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The liver-alpha cell axis associates with liver fat and insulin resistance: a validation study in women with non-steatotic liver fat levels

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  • Christina Gar
  • Stefanie J Haschka
  • Stefanie Kern-Matschilles
  • Barbara Rauch
  • Vanessa Sacco
  • Cornelia Prehn
  • Jerzy Adamski
  • Jochen Seissler
  • Nicolai J Wewer Albrechtsen
  • Jens J Holst
  • Andreas Lechner
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AIMS/HYPOTHESIS: Many individuals who develop type 2 diabetes also display increased glucagon levels (hyperglucagonaemia), which we have previously found to be associated with the metabolic syndrome. The concept of a liver-alpha cell axis provides a possible link between hyperglucagonaemia and elevated liver fat content, a typical finding in the metabolic syndrome. However, this association has only been studied in individuals with non-alcoholic fatty liver disease. Hence, we searched for a link between the liver and the alpha cells in individuals with non-steatotic levels of liver fat content. We hypothesised that the glucagon-alanine index, an indicator of the functional integrity of the liver-alpha cell axis, would associate with liver fat and insulin resistance in our cohort of women with low levels of liver fat.

METHODS: We analysed data from 79 individuals participating in the Prediction, Prevention and Subclassification of Type 2 Diabetes (PPSDiab) study, a prospective observational study of young women at low to high risk for the development of type 2 diabetes. Liver fat content was determined by MRI. Insulin resistance was calculated as HOMA-IR. We conducted Spearman correlation analyses of liver fat content and HOMA-IR with the glucagon-alanine index (the product of fasting plasma levels of glucagon and alanine). The prediction of the glucagon-alanine index by liver fat or HOMA-IR was tested in multivariate linear regression analyses in the whole cohort as well as after stratification for liver fat content ≤0.5% (n = 39) or >0.5% (n = 40).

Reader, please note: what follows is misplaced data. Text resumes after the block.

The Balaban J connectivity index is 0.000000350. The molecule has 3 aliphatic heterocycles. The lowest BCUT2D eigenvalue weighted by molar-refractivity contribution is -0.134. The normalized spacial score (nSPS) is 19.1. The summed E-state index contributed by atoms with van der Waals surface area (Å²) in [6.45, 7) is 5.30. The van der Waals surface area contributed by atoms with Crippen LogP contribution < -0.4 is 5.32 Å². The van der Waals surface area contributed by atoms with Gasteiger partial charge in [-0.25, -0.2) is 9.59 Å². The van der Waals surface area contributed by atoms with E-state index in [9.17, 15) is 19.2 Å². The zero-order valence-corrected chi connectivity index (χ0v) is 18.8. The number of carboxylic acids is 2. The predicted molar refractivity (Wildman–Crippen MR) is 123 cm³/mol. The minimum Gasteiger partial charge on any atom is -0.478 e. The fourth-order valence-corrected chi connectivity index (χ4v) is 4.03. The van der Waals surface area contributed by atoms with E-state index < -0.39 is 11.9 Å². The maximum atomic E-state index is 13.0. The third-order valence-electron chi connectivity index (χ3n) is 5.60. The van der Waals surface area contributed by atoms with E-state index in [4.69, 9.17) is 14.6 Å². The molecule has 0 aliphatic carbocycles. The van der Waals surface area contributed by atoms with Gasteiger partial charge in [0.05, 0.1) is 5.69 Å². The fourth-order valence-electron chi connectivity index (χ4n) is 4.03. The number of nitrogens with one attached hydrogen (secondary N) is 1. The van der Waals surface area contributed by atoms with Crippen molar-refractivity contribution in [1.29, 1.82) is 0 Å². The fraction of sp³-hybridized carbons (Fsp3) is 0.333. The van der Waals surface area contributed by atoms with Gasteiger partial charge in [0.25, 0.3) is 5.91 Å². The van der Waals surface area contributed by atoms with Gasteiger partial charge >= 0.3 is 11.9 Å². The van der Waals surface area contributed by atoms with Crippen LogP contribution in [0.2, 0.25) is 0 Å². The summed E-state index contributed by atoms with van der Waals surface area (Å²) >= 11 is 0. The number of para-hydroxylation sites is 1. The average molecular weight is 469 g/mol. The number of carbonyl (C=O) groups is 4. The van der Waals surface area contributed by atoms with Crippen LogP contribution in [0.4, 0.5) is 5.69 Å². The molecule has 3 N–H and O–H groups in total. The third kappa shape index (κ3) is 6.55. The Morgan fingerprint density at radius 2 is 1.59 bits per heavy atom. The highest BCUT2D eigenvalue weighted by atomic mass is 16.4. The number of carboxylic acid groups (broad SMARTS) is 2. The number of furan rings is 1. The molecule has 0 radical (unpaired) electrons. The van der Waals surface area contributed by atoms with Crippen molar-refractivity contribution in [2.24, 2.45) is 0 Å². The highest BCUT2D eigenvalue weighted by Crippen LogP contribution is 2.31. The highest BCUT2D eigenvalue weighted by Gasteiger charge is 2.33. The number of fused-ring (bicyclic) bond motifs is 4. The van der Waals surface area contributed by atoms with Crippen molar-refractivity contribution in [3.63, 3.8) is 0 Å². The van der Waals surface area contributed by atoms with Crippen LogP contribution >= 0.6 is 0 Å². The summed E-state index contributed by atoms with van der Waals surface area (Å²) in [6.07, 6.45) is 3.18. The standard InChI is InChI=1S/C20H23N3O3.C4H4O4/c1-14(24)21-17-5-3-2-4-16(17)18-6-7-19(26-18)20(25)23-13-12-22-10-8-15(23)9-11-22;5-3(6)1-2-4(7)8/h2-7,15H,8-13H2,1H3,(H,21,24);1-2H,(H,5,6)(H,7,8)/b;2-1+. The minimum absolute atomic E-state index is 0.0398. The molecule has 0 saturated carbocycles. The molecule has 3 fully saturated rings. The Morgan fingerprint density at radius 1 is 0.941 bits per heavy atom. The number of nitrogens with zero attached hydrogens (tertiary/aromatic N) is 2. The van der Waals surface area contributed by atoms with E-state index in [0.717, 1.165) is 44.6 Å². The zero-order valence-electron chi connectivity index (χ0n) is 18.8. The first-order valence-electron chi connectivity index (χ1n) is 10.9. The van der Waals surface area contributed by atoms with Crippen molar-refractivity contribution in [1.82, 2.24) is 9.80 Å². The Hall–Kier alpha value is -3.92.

RESULTS: The glucagon-alanine index significantly correlated with liver fat and HOMA-IR in the entire cohort (ρ = 0.484, p < 0.001 and ρ = 0.417, p < 0.001, respectively). These associations resulted from significant correlations in participants with a liver fat content >0.5% (liver fat, ρ = 0.550, p < 0.001; HOMA-IR, ρ = 0.429, p = 0.006). In linear regression analyses, the association of the glucagon-alanine index with liver fat remained significant after adjustment for age and HOMA-IR in all participants and in those with liver fat >0.5% (β = 0.246, p = 0.0.23 and β = 0.430, p = 0.007, respectively) but not in participants with liver fat ≤0.5% (β = -0.184, p = 0.286).

CONCLUSIONS/INTERPRETATION: We reproduced the previously reported association of liver fat content and HOMA-IR with the glucagon-alanine index in an independent study cohort of young women with low to high risk for type 2 diabetes. Furthermore, our data indicates an insulin-resistance-independent association of liver fat content with the glucagon-alanine index. In summary, our study supports the concept that even lower levels of liver fat (from 0.5%) are connected to relative hyperglucagonaemia, reflecting an imminent impairment of the liver-alpha cell axis.

Original languageEnglish
JournalDiabetologia
Volume64
Issue number3
Pages (from-to)512-520
Number of pages9
ISSN0012-186X
DOIs
Publication statusPublished - Mar 2021

ID: 62406180